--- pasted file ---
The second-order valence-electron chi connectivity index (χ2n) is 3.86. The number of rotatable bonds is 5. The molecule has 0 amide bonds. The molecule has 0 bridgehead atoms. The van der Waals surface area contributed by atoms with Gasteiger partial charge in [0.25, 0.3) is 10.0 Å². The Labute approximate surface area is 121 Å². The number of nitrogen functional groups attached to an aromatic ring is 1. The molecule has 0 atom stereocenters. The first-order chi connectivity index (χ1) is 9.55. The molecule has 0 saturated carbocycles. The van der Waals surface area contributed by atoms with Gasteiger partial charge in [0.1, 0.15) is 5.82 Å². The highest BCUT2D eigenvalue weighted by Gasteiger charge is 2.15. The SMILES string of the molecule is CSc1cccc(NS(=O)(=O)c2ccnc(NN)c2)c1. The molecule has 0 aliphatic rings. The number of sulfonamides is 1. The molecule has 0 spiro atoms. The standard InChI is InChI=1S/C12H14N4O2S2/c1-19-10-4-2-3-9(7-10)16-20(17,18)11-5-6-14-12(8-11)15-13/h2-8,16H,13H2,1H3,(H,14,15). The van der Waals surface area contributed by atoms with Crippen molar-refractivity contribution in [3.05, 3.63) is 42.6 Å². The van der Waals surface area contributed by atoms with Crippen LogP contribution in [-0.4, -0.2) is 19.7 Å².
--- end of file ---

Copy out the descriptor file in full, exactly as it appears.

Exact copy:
The second-order valence-electron chi connectivity index (χ2n) is 3.86. The number of rotatable bonds is 5. The molecule has 0 amide bonds. The molecule has 0 bridgehead atoms. The van der Waals surface area contributed by atoms with Gasteiger partial charge in [0.25, 0.3) is 10.0 Å². The Labute approximate surface area is 121 Å². The number of nitrogen functional groups attached to an aromatic ring is 1. The molecule has 0 atom stereocenters. The first-order chi connectivity index (χ1) is 9.55. The molecule has 0 saturated carbocycles. The van der Waals surface area contributed by atoms with Gasteiger partial charge in [0.1, 0.15) is 5.82 Å². The highest BCUT2D eigenvalue weighted by Gasteiger charge is 2.15. The SMILES string of the molecule is CSc1cccc(NS(=O)(=O)c2ccnc(NN)c2)c1. The molecule has 0 aliphatic rings. The number of sulfonamides is 1. The molecule has 0 spiro atoms. The standard InChI is InChI=1S/C12H14N4O2S2/c1-19-10-4-2-3-9(7-10)16-20(17,18)11-5-6-14-12(8-11)15-13/h2-8,16H,13H2,1H3,(H,14,15). The van der Waals surface area contributed by atoms with Crippen molar-refractivity contribution in [3.05, 3.63) is 42.6 Å². The van der Waals surface area contributed by atoms with Crippen LogP contribution in [-0.4, -0.2) is 19.7 Å².